How to be consistent for daily posting and drawing
When I started posting with the goal of a steady blog 2021, I was worried that I might have set a simple plan. But after six months, I realized that it was a useless worry because blogging has lots of hardships to create something new every day. In the case of blogging, 80% of first bloggers give up within six months. It means that most bloggers quit within their first six months. The reasons are that they don't make any rewards, don't get traffic, comments, response or shares. And if it lasts more than a year, that's great.
I've been aiming for steady blogging and drawing here. Thinking about it now, I realize that it was such a grand goal. I have created a blog and info menu and have been posting every day in turn. In other words, the article is uploaded every other day for each menu.
I am well aware that consistency is my greatest strength. When I was in elementary school, a teacher motivated me for consistency and helped me understand what consistency is and why it is crucial.
During her class, I had homework to write a picture diary. I worked hard to write a diary day by day. I still remember those bundles. There were seven volumes in all, and I glued to tie it for one buddle. One day after the year was over, and my teacher showed our classmates the picture diary and said. "It's harder to be consistent than good at it." Since then, that saying has become my life's motto. So I've liked doing something consistently rather than being good at something.
But doing something consistently is not easy. In that case, I have a motivated book. It is "a day by Ivan Denisovich", written by Solzhenitsyn. This book is just a description of the day in 1951 when the protagonist, Shhoff, an ordinary farmer, was transferred to a concentration camp as a spy. Solzhenitsyn described Schhof's daily routine from waking up at 5 in the morning to going to sleep.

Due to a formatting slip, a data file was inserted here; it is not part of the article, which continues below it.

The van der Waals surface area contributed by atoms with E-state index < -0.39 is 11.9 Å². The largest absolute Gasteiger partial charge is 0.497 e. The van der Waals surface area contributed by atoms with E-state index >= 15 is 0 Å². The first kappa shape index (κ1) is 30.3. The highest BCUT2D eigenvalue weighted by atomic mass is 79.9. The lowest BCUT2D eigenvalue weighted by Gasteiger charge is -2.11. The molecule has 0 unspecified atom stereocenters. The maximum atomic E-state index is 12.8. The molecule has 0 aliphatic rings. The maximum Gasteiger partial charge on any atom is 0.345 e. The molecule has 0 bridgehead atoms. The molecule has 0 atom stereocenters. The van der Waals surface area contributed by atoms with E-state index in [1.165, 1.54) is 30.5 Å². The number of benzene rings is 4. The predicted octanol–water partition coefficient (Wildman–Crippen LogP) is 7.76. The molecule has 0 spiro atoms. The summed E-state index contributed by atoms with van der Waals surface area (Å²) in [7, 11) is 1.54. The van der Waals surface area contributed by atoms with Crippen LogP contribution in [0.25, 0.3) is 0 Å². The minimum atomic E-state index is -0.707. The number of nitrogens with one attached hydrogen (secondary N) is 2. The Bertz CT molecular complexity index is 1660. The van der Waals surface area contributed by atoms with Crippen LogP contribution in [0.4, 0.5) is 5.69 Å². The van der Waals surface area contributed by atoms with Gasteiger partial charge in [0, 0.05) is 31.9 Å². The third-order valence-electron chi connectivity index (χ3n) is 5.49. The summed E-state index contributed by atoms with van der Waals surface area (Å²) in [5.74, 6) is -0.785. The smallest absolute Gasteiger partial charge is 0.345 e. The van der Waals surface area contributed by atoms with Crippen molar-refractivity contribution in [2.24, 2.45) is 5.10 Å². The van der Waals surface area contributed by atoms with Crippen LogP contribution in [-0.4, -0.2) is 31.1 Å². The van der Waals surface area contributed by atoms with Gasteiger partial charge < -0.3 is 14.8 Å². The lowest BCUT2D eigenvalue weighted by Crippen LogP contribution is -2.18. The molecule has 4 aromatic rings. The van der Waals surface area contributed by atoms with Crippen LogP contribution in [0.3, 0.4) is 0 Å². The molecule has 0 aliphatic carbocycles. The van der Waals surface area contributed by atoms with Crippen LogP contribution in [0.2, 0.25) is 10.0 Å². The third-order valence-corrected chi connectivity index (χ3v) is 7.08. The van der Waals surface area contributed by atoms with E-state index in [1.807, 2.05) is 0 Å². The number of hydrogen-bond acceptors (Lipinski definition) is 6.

As usual, Schuhoff wakes up at 5 in the morning. He goes to the infirmary to avoid work, but the infirmary's garden is already full, and he has to go out to work. The task was to build the house and roof of the power plant. Schuhoff got two bowls of Chezary's soup as his share in exchange for his small errands. He fall asleep thinking it's a lucky day, feeling satisfied.
However, the novel is the first to expose the reality of the Soviet concentration camps and how the concentration camps were operated. I was deeply moved by Solzhenitsyn's simple explanation of Schhof's day. Rather than describing life in an extreme concentration camp as despair, revenge, and melancholy, he enjoys concentrating on the process, such as the process of work, distribution, and eating of bread. He completes the day's mission diligently and returns to his dorm with energy. I was particularly struck by the fact that a day equals the length of a book. How can a day be split up into so many good bits! And I found out that it was right in the attitude of the main character's day. Had the protagonist been discouraged in advance, knowing that life in the camp would last the rest of his life, he would have lived in that environment rebellious, depressed, or harassing others.
But he knew that life itself was a process and that no one could measure it and dare not speak of the outcome. He was just trying to enjoy the process somehow. His day is full of the great spirit and motivation he has created for himself. In other words, when you eat a piece of bread, you eat it with good taste, like a kind of ritual.
Through the novel, I experienced the importance of giving meaning to one's own life. In fact, these bold descriptions were very helpful in exposing the horrors of the camps at the time.
The time of a day can be split into meaningful moments depending on how you enjoy it and give some significance to endure boredness. So, if you give meaning to your daily actions one by one and enjoy them to the fullest, it will be conducive to keeping things consistent.
I wake up in the morning, take a 30-minute walk, come home, drink coffee, and sit right in front of the computer. And as soon as I sit on my desk, blog about art and related painting. Above all, it gives meaning to this behavior from various angles. When I have no motivation, I do the things on my tablet with an illustrator I want to do the most, the fun stuff. I like to draw small and compact illustrations. Because there is no stress.
When I am in a good mood, full of energy, and overflowing with ideas, I collect and save some articles I have written for the future. It is good for preventing posts from being pushed back when you are under pressure.
And if the consistency keeps going on the blog, I reward myself. At this time, you decide on the reward list yourself. Buying me flowers, drinking Starbucks coffee, whatever. Your work will come to you as fun rather than a result if you do this. And you'll be able to keep the fun you had the first time.
Myungja Anna Koh